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How to use mindfulness to fight temptation

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Rosie Herreid - published on 06/29/18

Use it as a tool, along with your prayer, to improve your mental and spiritual health.

Catholics can be wary of “mindfulness,” which they many equate with new-agey Eastern-style meditation. While some kinds of meditation may be harmful to your faith, mindfulness isn’t meditation. Rather, it’s just a tool that can be used to improve your mental health and even benefit your faith.

In therapy I learned that mindfulness is a way of observing the thoughts and emotions that pass through your head — observing, but not judging. The goal is to be aware of the feelings and ideas that rush through your head, observe them, and let them go, instead of dwelling on them and succumbing to the harmful ones. Your thoughts and actions form a cycle: thoughts and feelings give rise to actions, and actions in turn cause feelings. By noticing our thoughts and feelings and preventing them from influencing our actions, we can step in and interrupt this cycle.

For example, if I’m paying attention to the thoughts in my head, I might notice feelings of shame and anger, or even fully-formed thoughts like “I can’t do this” or “I hate my life.” Before, I might have let these affect my mood. But when I am mindful of the causes of my mood, I can deliberately choose to ignore them. I will say to myself, “I feel angry right now. I feel angry at my life.” But I will refuse to let the anger take me over. This is easier said than done, of course; but recognizing the beginnings of your mood is a powerful first step.

Aside from recognizing and dismissing our thoughts and emotions, the practice of mindfulness also includes awareness without judgment. For example, if I feel resentment, and I think something like “my husband’s never here when I need him,” I don’t have to let this emotion turn into action. I don’t have to act on my resentment by yelling at my husband or acting spitefully toward him. I can just acknowledge the fact that I feel resentful, and do my best to speak up about it and/or to let it go without blame or guilt. This is enormously helpful for mental scruples: just because I have bad thoughts doesn’t mean I’m a bad person.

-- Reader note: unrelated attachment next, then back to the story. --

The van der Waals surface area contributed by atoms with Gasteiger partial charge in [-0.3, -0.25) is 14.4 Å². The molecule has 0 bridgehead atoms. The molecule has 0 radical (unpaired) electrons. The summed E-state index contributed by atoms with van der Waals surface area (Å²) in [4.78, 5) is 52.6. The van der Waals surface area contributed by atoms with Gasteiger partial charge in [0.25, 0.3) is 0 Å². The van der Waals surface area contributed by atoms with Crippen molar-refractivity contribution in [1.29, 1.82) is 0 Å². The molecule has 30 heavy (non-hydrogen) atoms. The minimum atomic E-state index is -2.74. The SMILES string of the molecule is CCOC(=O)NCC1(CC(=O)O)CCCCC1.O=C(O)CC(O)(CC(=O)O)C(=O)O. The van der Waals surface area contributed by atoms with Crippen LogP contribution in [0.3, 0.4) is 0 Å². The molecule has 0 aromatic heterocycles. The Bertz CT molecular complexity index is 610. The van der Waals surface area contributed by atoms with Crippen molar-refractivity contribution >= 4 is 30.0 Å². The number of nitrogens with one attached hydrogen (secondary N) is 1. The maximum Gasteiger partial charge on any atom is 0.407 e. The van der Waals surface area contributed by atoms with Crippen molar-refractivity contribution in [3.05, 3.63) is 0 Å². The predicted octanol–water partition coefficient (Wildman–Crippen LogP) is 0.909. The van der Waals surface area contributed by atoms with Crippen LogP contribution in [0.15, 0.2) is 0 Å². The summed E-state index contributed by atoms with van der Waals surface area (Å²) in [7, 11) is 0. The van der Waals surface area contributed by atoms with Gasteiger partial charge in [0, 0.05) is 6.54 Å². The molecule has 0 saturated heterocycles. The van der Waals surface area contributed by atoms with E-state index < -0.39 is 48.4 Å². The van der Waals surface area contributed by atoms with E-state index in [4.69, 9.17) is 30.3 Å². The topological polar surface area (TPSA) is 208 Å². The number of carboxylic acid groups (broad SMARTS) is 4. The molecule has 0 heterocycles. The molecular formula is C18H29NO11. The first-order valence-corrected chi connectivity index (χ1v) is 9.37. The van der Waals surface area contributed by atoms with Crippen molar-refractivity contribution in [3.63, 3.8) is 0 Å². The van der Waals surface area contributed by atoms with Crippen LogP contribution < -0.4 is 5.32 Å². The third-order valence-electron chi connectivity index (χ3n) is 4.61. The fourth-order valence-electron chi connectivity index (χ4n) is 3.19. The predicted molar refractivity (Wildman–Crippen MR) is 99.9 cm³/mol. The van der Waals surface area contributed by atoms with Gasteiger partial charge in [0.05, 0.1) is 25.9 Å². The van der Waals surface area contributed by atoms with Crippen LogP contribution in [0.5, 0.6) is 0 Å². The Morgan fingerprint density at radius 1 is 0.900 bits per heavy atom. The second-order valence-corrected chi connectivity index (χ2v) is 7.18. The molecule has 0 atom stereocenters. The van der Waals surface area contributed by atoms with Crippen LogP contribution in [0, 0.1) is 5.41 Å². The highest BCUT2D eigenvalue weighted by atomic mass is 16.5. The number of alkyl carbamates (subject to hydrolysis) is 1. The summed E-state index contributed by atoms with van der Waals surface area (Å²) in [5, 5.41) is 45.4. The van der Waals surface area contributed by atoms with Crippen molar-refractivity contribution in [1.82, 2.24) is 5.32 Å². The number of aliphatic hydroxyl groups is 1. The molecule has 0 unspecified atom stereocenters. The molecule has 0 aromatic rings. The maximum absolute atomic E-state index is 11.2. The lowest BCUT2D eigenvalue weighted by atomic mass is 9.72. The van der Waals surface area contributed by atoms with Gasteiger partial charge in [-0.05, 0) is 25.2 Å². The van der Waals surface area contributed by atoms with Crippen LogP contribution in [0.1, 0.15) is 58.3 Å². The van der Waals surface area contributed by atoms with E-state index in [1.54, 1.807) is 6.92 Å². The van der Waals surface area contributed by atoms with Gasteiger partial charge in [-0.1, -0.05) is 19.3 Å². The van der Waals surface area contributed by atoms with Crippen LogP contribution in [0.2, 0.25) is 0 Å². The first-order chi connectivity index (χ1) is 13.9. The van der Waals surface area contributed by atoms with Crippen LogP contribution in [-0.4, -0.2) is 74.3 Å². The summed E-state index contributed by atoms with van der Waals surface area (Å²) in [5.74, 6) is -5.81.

This distinction between feeling an emotion and dwelling on it or acting on it reminded me immediately of an old Catholic phrase: “entertaining” a temptation. Like a thought or an emotion, a temptation can come into our head unbidden. We’re not responsible for never having temptations; we’re only responsible for pushing them away when they come into our heads. If Jesus himself experienced temptation, it can’t be sinful to be tempted; it only becomes sinful when we “entertain” the temptation, invite it in and focus on it.

As a Catholic first and a practicer of mindfulness second, I was struck by the similarity between the two ideas. If I wanted to strengthen my defense against temptation, maybe mindfulness could be a helpful tactic.

Temptation often catches us unaware. By the time we notice that we’re being tempted, we’ve already given into the temptation and allowed sin to influence our thoughts and actions. Being in the habit of being aware of your thoughts, or at least taking time to slow down and observe yourself when you’re feeling emotional, can help you nip temptation in the bud. This isn’t limited to staying calm and letting the temptation float peacefully out of your head; a strong temptation can be countered strongly. I know people who yell at the devil and tell him to get out of their lives. My favorite technique is to remind myself, “I don’t have to be a slave to my emotions!” I don’t have to give in to spiritually dangerous feelings like hatred, envy, or lust, just as I don’t have to give in to psychologically dangerous feelings like self-hatred, despair, or anxiety.

The techniques I learned for slowing my mind down and focusing on my thoughts and feelings can also be applied to fighting temptation. When I need to stop the flurry of thoughts and tune into my mind, I sometimes try little games like “find everything blue in this room” or “describe everything your five senses are feeling right now” or “how many types of vegetables can you name?” Giving your mind something direct to focus on, and sweeping away all the intrusive thoughts that come barging in, helps you to regain control.

It’s the same way with sin. Distraction can go a long way in fighting temptation. If you can use mindfulness to slow down and be aware of what’s going on in your head, you can stop temptations and negative thoughts before they cause harmful actions. You can interrupt the vicious cycle and free your soul.


LAS VEGAS

Read more:
Let’s stop using “conscience” as a mere excuse for a lazy immorality

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Personal GrowthPsychology
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